Renaissance jewellery from the Lauingen royal crypt

The Bayerisches Nationalmuseum’s (Bavarian National Museum) collection includes a singular ensemble of jewellery from the 16th and early 17th centuries. They are precious pendants, chains, bracelets, belts, rings, agrafes (hat jewellery) and buttons, mostly made in gold enamel. The total of 135 individual objects come from the family crypt of the Protestant Palatinate-Neuburg line, built in 1565 by Count Palatine Wilhelm of Zweibrücken and Neuburg (1526-1569) in the church of St Martin in Lauingen on the Danube. Until 1664, his children, grandchildren and great-grandchildren, as well as women who married into the Palatinate-Neuburg line, were buried in the crypt, provided they were Protestant.

In 1781, Elector Karl Theodor (1724-1799) had the crypt opened for the first time, as a description from 1664 had revealed that the tin coffins contained valuable jewellery. The jewellery, which did actually exist, was removed and initially handed over to the Königliche Münzsammlung (Royal Coin Collection). In 1862, the collection was transferred to the Bayerisches Nationalmuseum at the instigation of King Maximilian II (1811-1864). In 1877, the royal crypt was opened again on the occasion of restoration work in St Martin’s Church. At that time, the majority of the tin coffins were badly decayed; 12 coffins were taken to Munich to ensure their preservation. Along with the coffins, some of the still completely preserved royal vestments as well as other textile fragments were transferred to the Bayerisches Nationalmuseum. The remains of the deceased were reburied in a new shared stone sarcophagus in Lauingen.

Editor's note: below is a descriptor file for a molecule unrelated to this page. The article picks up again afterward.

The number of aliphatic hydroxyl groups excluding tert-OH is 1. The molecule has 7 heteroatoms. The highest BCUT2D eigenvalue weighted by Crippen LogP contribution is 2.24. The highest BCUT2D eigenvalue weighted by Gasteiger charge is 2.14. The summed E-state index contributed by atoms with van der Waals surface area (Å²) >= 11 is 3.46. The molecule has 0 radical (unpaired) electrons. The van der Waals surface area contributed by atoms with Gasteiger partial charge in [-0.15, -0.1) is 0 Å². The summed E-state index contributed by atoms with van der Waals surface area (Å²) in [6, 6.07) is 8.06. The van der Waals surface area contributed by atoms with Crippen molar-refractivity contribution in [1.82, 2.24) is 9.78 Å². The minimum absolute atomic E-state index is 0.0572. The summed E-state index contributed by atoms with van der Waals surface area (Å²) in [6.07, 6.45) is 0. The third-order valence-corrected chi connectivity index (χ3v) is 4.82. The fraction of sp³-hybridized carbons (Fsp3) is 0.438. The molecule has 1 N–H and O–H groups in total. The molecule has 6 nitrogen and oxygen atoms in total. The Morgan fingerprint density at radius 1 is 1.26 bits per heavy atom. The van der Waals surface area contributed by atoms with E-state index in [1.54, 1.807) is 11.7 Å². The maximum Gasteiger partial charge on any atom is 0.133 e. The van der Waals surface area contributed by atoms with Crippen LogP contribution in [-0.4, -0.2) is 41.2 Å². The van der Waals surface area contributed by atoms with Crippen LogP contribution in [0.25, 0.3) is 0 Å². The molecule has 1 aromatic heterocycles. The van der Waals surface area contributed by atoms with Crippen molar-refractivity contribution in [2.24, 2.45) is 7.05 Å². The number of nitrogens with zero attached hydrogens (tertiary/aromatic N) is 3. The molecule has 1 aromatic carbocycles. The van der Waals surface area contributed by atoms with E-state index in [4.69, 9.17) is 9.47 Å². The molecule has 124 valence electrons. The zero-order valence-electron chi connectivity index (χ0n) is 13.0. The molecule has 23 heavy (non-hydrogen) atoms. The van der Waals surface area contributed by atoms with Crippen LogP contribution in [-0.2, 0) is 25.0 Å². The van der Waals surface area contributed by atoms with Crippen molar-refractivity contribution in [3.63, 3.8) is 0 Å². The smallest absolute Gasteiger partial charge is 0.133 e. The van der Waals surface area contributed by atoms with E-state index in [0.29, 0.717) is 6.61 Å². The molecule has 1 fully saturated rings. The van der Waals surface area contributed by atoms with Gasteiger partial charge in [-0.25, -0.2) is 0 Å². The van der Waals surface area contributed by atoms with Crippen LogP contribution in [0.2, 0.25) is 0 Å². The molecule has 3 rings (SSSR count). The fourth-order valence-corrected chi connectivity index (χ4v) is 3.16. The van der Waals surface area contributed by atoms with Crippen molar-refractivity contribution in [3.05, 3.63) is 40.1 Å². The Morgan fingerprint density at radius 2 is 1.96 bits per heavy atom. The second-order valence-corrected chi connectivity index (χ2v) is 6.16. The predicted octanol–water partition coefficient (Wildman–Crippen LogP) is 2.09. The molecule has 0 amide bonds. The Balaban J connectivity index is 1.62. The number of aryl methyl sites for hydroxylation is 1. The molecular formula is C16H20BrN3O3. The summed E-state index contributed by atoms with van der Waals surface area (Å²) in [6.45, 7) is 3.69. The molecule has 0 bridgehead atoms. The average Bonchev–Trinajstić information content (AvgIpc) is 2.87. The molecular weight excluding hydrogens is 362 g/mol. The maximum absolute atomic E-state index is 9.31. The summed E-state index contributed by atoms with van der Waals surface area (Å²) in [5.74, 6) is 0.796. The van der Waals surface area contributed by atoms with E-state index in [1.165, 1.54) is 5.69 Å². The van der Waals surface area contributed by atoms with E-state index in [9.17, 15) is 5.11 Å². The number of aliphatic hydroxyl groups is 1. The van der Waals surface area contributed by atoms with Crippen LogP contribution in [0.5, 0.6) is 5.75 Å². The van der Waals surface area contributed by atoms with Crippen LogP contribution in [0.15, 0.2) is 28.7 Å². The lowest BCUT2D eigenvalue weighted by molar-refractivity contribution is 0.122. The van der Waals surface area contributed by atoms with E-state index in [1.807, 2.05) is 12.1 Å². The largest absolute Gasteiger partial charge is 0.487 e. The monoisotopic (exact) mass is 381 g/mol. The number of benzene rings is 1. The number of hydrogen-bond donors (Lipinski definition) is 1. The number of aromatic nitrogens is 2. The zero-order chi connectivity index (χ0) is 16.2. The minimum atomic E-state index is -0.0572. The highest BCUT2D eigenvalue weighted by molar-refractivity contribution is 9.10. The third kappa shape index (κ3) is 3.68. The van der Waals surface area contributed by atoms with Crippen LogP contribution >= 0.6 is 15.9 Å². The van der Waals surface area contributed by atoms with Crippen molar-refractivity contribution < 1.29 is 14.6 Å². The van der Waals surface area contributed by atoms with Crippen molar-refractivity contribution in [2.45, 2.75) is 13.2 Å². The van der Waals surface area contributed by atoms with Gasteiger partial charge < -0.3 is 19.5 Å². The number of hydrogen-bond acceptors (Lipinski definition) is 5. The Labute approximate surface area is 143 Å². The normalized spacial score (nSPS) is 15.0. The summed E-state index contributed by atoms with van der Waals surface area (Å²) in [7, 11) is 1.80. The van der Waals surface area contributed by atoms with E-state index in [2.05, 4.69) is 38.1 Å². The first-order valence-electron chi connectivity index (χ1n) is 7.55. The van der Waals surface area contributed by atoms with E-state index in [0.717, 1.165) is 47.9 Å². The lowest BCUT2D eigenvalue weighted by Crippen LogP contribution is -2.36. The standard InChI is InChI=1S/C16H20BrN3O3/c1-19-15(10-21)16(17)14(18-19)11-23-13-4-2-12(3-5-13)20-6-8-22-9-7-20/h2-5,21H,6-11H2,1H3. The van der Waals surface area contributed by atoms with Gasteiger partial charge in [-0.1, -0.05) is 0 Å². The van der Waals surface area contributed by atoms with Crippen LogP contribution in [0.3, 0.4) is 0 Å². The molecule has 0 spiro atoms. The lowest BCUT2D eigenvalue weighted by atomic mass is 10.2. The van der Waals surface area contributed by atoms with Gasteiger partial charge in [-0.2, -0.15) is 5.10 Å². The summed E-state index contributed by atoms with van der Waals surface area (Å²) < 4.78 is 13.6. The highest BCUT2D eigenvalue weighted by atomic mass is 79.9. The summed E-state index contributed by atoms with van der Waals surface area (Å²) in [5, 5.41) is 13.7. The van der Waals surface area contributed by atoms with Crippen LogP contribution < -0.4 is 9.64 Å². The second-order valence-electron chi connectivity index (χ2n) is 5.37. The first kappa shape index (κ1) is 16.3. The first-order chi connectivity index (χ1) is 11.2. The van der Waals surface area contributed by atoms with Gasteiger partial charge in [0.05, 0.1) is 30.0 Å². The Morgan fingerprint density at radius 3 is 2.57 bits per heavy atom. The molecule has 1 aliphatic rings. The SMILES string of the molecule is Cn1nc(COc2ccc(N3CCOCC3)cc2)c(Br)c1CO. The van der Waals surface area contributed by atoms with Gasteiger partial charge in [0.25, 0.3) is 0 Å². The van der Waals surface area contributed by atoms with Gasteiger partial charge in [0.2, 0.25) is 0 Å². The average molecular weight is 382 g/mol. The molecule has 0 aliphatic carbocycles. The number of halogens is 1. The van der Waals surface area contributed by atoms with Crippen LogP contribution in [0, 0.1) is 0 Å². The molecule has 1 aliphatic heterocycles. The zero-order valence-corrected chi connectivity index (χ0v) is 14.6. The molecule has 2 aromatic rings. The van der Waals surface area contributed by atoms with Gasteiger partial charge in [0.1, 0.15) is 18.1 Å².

Since 1998, the finds from the Lauingen royal crypt have been exhibited in a separate room at the Bayerisches Nationalmuseum. The objects, distinguished by their provenance and quality, offer an excellent insight into jewellery art and fashion in the late Renaissance and early Baroque period in southern Germany. They also document the function of jewellery in the early modern period. It served above all to make a person’s social standing visible – even at the time of burial. Jewellery from graves also has a high degree of authenticity. The date of burial provides a terminus ante quem for dating. On the basis of the records of finds made in 1781, the individual pieces of jewellery can be assigned to historical people – from Friedrich of Palatinate-Zweibrücken-Vohenstauß-Parkstein (1557-1597) to Sophia Agnes of Palatinate-Hilpoltstein (1604-1664).

The part collections of "Renaissance jewellery from the Lauingen royal crypt" available on bavarikon

>> This collection is part of the holdings of the Bayerisches Nationalmuseum.